"Coming together is a beginning. Keeping together is progress. Working together is success."    Henry Ford


It's great to be part of a team . . . accept when it's not.  

Organizational structures are changing and one of the strongest trends is toward the adoption of  a team approach.  Old, worn-out Organizational Hierarchical structures are being de-emphasized. Businesses are being re-visioned as a "team of teams." Employee engagement is the fuel used to power the dynamics movement of the team . . . and that's fine; in fact it is something I would even encourage . . . as long as we recognize that teams and a team-like structure has its limitations too.

Like any tool, teams are good for doing what it is teams do well and, again like most tools, they can be lousy or even dangerous if used for a different purpose.  The key, I believe, with any business tool is to use it intelligently. To understand how teams work and what they are best used for . . . noting both their strengths and weaknesses.  So, I think it's time to review a few myths about teams.

1. Teams make work go more quickly and achieve more. It's true they can do this but sometimes they have the opposite effect -- and sometimes that's the purpose!

2. Teams help identify who is responsible for the outcomes.  A group named Acapella had a song that illustrates the danger: "Everybody said that anybody could do, The important things somebody should do, Everybody knows that anybody could do, All the good things that nobody did"

3. Teams are easy to manage. Right. Just like the idea that a dating couple are just like two people. Groups of people are complex and managing them is challenging.

4. Teams minimize the impact of a destructive employee. I strong team with good leaders can have this effect. However the reverse can be true as well. Sometimes a strong personality can dampen and control the group--for some reason the word "political campaign" just jumped to my mind.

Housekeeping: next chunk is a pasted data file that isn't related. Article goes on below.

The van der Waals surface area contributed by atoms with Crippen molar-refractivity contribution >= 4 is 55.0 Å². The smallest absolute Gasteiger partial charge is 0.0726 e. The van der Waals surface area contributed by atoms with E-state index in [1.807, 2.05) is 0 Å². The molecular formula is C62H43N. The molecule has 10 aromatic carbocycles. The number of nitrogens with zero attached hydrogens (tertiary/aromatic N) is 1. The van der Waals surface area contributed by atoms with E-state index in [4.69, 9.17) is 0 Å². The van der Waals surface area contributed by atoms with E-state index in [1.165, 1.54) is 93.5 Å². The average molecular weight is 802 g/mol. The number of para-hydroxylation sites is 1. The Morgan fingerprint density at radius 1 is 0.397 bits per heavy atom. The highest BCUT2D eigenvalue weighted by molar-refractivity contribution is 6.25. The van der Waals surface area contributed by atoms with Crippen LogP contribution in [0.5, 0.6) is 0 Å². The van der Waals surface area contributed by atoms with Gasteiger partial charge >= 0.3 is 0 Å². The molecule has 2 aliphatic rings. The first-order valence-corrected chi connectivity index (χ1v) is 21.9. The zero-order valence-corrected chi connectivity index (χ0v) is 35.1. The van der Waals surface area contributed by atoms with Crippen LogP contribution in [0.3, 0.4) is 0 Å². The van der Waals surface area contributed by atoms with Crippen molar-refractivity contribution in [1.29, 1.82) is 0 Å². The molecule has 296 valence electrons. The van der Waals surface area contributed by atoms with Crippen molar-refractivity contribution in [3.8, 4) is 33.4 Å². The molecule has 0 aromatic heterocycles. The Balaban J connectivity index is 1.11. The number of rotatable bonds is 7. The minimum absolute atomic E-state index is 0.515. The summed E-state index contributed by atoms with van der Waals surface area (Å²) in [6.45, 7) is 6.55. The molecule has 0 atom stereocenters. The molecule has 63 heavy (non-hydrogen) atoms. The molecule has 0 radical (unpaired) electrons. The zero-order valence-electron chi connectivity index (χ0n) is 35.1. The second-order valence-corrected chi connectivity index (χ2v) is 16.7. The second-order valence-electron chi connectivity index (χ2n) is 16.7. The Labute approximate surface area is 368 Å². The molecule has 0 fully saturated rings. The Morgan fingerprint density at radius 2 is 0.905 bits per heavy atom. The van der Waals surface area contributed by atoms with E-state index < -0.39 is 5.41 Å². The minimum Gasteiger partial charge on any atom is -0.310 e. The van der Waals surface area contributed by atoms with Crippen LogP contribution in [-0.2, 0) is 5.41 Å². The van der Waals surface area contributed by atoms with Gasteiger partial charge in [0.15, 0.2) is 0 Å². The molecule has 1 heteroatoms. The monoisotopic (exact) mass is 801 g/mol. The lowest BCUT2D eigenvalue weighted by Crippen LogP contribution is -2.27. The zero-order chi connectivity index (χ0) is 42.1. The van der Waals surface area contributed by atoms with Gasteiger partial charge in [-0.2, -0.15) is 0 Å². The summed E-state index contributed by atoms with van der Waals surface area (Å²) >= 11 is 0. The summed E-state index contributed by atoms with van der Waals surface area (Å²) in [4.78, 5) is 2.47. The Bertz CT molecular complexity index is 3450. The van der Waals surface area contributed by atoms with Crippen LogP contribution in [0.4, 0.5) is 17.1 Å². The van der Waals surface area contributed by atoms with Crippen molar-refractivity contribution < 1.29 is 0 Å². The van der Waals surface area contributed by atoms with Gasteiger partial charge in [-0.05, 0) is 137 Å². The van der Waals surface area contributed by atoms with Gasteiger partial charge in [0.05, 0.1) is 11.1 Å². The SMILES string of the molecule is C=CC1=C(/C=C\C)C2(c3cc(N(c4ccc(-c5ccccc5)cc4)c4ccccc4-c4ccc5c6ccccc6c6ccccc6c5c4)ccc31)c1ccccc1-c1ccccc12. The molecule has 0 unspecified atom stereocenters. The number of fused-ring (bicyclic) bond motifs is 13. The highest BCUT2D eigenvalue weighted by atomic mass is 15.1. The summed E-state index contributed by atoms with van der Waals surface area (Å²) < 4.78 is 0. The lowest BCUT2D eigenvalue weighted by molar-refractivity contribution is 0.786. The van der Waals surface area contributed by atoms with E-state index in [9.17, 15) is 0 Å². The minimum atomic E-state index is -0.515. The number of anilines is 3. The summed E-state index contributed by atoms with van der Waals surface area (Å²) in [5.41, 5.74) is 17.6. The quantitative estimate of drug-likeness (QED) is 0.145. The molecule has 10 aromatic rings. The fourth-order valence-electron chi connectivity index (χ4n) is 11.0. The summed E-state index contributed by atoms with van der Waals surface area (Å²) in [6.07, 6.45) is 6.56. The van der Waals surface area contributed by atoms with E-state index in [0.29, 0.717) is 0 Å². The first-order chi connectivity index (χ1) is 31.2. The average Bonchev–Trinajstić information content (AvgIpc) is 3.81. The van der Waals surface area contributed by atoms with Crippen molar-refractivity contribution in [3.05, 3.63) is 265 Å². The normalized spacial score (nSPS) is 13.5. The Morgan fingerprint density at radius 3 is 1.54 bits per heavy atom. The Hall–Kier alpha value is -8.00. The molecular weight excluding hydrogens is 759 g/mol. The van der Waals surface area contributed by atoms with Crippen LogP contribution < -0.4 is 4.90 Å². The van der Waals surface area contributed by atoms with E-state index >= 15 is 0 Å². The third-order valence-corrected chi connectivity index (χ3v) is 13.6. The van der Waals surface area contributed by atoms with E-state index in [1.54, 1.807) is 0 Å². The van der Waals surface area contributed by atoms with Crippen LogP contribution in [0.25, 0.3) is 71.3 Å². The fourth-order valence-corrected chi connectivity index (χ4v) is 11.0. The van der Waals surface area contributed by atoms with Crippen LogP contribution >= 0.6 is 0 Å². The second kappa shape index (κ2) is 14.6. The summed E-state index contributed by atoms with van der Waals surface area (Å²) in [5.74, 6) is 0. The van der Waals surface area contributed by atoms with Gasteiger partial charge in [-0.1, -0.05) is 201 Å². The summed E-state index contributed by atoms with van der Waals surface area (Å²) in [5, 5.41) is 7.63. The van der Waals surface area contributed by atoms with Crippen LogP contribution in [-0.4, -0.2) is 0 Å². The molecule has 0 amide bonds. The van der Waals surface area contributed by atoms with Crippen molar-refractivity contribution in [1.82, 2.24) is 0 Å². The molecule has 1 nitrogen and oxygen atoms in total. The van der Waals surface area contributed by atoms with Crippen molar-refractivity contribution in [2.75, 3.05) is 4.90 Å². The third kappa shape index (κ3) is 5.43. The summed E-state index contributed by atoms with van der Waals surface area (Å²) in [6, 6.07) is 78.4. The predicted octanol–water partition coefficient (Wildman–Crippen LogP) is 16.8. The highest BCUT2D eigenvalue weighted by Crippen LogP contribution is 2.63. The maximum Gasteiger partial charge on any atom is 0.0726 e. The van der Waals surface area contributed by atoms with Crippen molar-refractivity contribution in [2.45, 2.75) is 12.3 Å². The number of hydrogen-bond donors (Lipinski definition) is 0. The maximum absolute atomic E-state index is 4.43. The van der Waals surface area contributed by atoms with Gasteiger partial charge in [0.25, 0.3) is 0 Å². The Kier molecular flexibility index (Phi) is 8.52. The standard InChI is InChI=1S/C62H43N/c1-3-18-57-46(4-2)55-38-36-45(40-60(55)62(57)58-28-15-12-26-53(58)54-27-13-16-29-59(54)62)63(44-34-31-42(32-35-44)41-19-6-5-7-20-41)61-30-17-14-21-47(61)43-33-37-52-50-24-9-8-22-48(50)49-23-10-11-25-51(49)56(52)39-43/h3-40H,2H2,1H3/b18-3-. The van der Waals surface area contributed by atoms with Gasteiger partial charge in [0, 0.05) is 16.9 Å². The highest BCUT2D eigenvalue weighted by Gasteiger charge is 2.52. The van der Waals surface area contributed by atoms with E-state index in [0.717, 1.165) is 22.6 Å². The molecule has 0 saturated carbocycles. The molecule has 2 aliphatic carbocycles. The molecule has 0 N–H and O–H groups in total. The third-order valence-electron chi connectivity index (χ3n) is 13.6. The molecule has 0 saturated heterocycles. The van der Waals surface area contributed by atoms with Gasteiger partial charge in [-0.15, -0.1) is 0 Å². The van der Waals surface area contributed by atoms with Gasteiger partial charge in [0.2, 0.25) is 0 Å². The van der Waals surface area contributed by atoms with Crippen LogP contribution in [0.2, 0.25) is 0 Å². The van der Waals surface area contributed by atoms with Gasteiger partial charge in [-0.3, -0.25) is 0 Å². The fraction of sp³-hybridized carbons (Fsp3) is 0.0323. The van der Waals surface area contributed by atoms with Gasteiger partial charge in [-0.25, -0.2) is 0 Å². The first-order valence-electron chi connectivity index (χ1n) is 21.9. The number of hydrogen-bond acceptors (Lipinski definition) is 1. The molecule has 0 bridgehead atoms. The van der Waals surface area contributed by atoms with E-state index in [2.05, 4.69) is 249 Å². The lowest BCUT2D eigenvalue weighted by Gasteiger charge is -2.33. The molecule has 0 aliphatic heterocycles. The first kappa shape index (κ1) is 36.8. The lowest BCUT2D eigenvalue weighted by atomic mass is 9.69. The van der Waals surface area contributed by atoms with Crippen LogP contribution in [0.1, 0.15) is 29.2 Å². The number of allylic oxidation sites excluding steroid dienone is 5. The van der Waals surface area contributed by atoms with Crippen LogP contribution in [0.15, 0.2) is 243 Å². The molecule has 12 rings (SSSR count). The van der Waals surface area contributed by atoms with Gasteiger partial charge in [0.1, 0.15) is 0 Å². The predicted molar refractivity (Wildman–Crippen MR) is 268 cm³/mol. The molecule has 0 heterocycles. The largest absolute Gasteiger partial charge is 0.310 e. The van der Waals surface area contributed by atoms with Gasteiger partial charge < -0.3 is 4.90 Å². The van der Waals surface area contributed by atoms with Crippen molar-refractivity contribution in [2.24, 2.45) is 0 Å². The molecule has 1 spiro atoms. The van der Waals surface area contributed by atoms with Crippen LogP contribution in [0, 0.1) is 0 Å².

5. Teams increase the probability of setting goals. Teams can do a good job of this if . . . they have a good process, a strong leadership, and a relatively healthy group dynamic. At other times "too many cooks spoil the broth" and the group is a barrier.

6. Conflict, or lack of conflict, is the mark of a successful team. Conflict, or the lack of conflict, can be a bad sign.  Success is not dependent on this as a variable. To little conflict and you may have an ineffective group getting nothing real done.  Too much conflict and the conflict itself will be all the group can focus on.

7. Having the right size of team correlates with its effectiveness. Here I would point you back the the purpose of the group.  What is it to be used for?  While group dynamics are a factor . . . the purpose of the group needs to be the decisive factor in the planning.

8. Once team members are comfortable, performance will decrease. Once again, this could happen but often when trust and safety is high then groups do their best work.

9. Everyone works best in a team format. People cannot be so easily categorized.  Leaders need to understand how different people react to being part of a team and create work contexts to support different types of learning and performing.

10. Teams are not susceptible to developmental changes.  Groups develop over time.  Early studies of group processes talked about how groups pass through different stages. An early one (Tuchman, 1965) described stages where groups develop through four stages: form, storm, norm, and perform. I have had managers questioning a group's efficacy based on one initial meeting . . . before the group really had even "formed" and I have had to explain the developmental process to help the group get to the performing stage.

Well, that's it.  There are my thoughts for now about teams.  I'll leave you with one more quote from one of the greatest individual performers . . .

“Talent wins games, but teamwork and intelligence wins championships."  Michael Jordan

Teamwork . . . and intelligence.